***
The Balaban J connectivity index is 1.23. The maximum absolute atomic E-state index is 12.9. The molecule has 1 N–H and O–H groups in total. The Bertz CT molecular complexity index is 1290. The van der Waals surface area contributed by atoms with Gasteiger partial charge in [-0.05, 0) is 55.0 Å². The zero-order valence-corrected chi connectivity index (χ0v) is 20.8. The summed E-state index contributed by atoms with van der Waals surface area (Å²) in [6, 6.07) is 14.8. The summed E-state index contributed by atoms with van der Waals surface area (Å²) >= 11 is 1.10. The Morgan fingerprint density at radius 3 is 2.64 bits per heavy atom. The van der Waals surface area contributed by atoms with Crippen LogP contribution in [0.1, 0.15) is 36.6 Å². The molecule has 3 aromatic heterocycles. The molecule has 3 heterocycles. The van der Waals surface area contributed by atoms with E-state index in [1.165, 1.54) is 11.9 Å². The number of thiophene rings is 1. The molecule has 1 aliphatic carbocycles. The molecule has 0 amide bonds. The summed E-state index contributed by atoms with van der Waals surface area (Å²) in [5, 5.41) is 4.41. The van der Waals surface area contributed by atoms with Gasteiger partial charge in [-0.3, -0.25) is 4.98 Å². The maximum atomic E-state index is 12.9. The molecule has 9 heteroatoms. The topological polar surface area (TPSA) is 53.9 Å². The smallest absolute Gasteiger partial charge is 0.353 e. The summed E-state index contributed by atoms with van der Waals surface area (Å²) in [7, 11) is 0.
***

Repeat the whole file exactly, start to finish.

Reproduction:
The Balaban J connectivity index is 1.23. The maximum absolute atomic E-state index is 12.9. The molecule has 1 N–H and O–H groups in total. The Bertz CT molecular complexity index is 1290. The van der Waals surface area contributed by atoms with Gasteiger partial charge in [-0.05, 0) is 55.0 Å². The zero-order valence-corrected chi connectivity index (χ0v) is 20.8. The summed E-state index contributed by atoms with van der Waals surface area (Å²) in [6, 6.07) is 14.8. The summed E-state index contributed by atoms with van der Waals surface area (Å²) >= 11 is 1.10. The Morgan fingerprint density at radius 3 is 2.64 bits per heavy atom. The van der Waals surface area contributed by atoms with Crippen LogP contribution in [0.1, 0.15) is 36.6 Å². The molecule has 3 aromatic heterocycles. The molecule has 3 heterocycles. The van der Waals surface area contributed by atoms with E-state index in [1.165, 1.54) is 11.9 Å². The number of thiophene rings is 1. The molecule has 1 aliphatic carbocycles. The molecule has 0 amide bonds. The summed E-state index contributed by atoms with van der Waals surface area (Å²) in [5, 5.41) is 4.41. The van der Waals surface area contributed by atoms with Gasteiger partial charge in [-0.3, -0.25) is 4.98 Å². The maximum atomic E-state index is 12.9. The molecule has 9 heteroatoms. The topological polar surface area (TPSA) is 53.9 Å². The smallest absolute Gasteiger partial charge is 0.353 e. The summed E-state index contributed by atoms with van der Waals surface area (Å²) in [7, 11) is 0.